South Korea Softening on ICOs: Update

South Korea Softening on ICOs: Update


After the recent drops in ICO funding there’s finally some good news for ICOs: world bitcoin hotspot South Korea is walking back from its ICO ban. In September government officials announced an outright ban on all ICO activity but are now looking instead to regulate activity and allow, “institutional investors who meet certain capital requirements to invest in ICOs,” a government spokesman said.

The South Korean government had previously been reluctant to legislate in the crypto space lest it be taken as implicit approval. Recently they have begun to change their stance and are preparing to follow the lead of Japan and the US, claiming they have “no other choice but to follow the regulatory frameworks and trends established by other leading governments.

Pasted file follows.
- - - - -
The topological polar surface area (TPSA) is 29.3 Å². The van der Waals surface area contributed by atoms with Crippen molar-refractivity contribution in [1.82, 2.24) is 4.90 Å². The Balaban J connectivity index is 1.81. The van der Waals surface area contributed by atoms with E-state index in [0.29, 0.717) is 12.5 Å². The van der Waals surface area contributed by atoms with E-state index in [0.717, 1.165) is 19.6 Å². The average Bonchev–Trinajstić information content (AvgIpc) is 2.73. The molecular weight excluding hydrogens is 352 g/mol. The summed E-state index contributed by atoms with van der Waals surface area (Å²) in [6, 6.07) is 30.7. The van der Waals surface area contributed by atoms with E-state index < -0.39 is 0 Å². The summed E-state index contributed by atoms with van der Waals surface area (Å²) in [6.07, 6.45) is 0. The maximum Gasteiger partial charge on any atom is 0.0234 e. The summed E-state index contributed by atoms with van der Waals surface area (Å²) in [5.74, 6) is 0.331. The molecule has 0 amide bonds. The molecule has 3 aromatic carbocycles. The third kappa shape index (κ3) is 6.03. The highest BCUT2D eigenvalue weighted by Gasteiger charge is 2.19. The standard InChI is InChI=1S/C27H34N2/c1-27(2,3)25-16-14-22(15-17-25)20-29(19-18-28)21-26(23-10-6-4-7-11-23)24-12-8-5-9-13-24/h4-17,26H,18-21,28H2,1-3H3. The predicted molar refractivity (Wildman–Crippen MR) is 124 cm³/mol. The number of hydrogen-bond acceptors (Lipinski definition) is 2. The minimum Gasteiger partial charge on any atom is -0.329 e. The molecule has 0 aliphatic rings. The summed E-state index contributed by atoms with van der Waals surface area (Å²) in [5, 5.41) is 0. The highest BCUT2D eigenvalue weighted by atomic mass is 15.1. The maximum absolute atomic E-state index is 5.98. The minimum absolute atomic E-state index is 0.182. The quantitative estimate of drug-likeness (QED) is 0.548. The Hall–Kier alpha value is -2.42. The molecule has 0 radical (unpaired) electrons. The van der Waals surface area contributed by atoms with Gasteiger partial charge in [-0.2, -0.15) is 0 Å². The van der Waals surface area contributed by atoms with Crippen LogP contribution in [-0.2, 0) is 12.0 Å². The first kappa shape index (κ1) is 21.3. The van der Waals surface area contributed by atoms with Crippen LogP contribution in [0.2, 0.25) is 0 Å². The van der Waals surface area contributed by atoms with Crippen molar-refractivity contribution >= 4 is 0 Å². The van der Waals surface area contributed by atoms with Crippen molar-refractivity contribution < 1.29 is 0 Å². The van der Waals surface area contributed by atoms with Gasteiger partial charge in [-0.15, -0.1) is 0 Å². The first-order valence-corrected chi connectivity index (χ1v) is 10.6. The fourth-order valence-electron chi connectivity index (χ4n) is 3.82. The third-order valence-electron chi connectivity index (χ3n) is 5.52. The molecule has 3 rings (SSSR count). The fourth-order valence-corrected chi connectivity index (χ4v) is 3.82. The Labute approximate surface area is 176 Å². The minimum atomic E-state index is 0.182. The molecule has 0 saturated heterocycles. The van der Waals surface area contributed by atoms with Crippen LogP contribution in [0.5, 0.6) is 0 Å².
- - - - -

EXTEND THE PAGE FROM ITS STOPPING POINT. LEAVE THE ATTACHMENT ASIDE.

Individual Investors Remain Locked Out

A multi-government agency taskforce has been created under the leadership of the Department of Justice with the objective of creating new regulations surrounding ICOs and cryptocurrencies. Their major goals will be ensuring that customers are properly vetted, that money laundering is avoided and that institutional investors are provided for.  

However the door remains shut to individual investors. A spokesperson for the task-force made clear that though traditional financial players may be allowed in the ICO space, “it is not possible to allow any citizen of South Korea to invest in ICOs.

South Koreans have proved to be among the world’s most enthusiastic Bitcoin investors but their government has a more ambivalent view. Regulators are planning more stringent Know Your Customer (KYC) legislation for all cryptocurrency exchanges and recently stymied plans to launch a bitcoin futures market in South Korea.

However, with futures contracts starting to trade this weekend in the US and early next year in Japan, the government may have little choice but to allow them in South Korea too. In an industry which moves this fast, any prediction over what will or will not be available next year seems impossible.